Aaron
v.
Comm'r of Internal Revenue

Tax Court of the United States.Sep 30, 1954
22 T.C. 1370 (U.S.T.C. 1954)
22 T.C. 1370T.C.

Docket No. 34922.

1954-09-30

WILMA AARON, Petitioner,v.COMMISSIONER OF INTERNAL REVENUE, Respondent.

Walter C. Greene, Esq. , for the petitioner. Wayne L. Prim, Esq. , for the respondent.


1. Petitioner received all the assets of her deceased husband's estate upon its final distribution, except for $150,000 in Treasury notes and $19,428.66 in cash which, pursuant to an order of the Probate Court, were placed in a trust to be available for the payment of the estate's undetermined tax liabilities. The estate had a net income of $86,193.61 in its final year of administration, and respondent determined that such income was included in the assets distributed to petitioner and taxable to her rather than to the estate.

Held, respondent is sustained since petitioner has failed to prove that the income earned by the estate in its final year of administration was not distributed to her.

2. In computing the amount of a net operating loss, petitioner deducted State income taxes from her gross income received from trade or business. Respondent disallowed this deduction.

Held, respondent is sustained since State income taxes are not ‘attributable to the operation of a trade or business' as required by section 122(d)(5) of the Internal Revenue Code of 1939 for deductions from the income received from a trade or business. Walter C. Greene, Esq., for the petitioner. Wayne L. Prim, Esq., for the respondent.

OPINION.

RICE, Judge:

This proceeding involves a deficiency in income tax determined against Wilma Aaron (hereinafter referred to as the petitioner) in the amount of $111,069.74 for the year 1946.

The issues to be decided are: (1) Whether the income of the estate of Alfred H. Massera for the period from January 1, 1946, to August 9, 1946, is includible in petitioner's income for 1946, that being the year in which the estate's administration terminated and its residual assets were distributed to petitioner as its sole beneficiary; (2) whether any part of the income taxes paid by petitioner to the State of California in 1947 are allowable as a deduction in calculating a net operating loss under section 122(d)(5) of the Internal Revenue Code of 1939; and (3) if so, whether one-half of the collections on accounts receivable owned by the decedent and petitioner as community property at the time of his death constituted income to petitioner in 1945.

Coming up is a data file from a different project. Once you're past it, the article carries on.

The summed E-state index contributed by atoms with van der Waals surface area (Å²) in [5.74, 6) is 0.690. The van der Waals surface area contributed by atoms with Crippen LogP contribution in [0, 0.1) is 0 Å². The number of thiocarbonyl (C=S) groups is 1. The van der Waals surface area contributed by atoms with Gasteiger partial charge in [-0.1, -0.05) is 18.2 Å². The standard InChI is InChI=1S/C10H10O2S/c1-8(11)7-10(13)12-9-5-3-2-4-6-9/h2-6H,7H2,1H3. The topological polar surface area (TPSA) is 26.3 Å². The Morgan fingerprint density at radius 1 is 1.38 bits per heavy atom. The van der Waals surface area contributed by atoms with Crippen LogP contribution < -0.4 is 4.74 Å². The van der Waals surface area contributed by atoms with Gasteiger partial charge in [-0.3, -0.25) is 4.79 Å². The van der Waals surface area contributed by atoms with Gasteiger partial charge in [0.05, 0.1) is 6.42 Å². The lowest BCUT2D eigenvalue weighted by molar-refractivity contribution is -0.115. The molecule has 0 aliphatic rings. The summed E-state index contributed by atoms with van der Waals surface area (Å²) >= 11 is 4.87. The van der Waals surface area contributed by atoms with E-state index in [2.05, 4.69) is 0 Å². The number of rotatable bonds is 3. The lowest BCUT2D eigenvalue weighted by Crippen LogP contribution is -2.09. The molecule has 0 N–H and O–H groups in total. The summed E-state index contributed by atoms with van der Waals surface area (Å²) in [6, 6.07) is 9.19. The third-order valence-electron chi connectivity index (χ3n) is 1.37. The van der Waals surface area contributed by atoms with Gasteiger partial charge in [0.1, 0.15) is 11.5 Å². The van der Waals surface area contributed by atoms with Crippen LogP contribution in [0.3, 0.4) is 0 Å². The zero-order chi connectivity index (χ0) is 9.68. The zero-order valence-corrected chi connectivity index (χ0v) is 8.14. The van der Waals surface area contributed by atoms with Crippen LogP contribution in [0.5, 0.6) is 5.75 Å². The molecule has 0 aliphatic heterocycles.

Certain other issues raised by the pleadings have been conceded by the petitioner.

All of the facts were stipulated, are so found, and are incorporated herein by this reference.

Petitioner resided in Watsonville, California, during 1946 and all years material to this proceeding. Her income tax returns for such years were filed with the collector of internal revenue for the first district of California.

Petitioner was married to Alfred H. Massera (hereinafter referred to as the decedent) at the time of his death on February 13, 1945. The decedent died intestate, and petitioner is the sole beneficiary of his estate.

Petitioner, Walter J. Massera, and the Bank of America National Trust and Savings Association (hereinafter referred to as the bank) were appointed and qualified as administrators of the decedent's estate. Pursuant to an order of the Superior Court of the State of California in and for the County of Santa Cruz (hereinafter referred to as the Probate Court), the administrators continued the operation of the decedent's businesses until the final distribution of the estate on August 9, 1946. These businesses were: Al Massera Company (a trucking and produce company) and Lucky Strike Auto Court (an auto court), which were sole proprietorships. Upon the distribution of the assets of the estate to the petitioner, she continued the operation of these two businesses.

The assets of said businesses were acquired subsequent to 1927 and were owned and held by the decedent and petitioner as community property. At all times material herein, the records of these businesses were maintained on the cash receipts basis. The income tax returns of the decedent, petitioner, and the administrators were also filed on the cash receipts basis.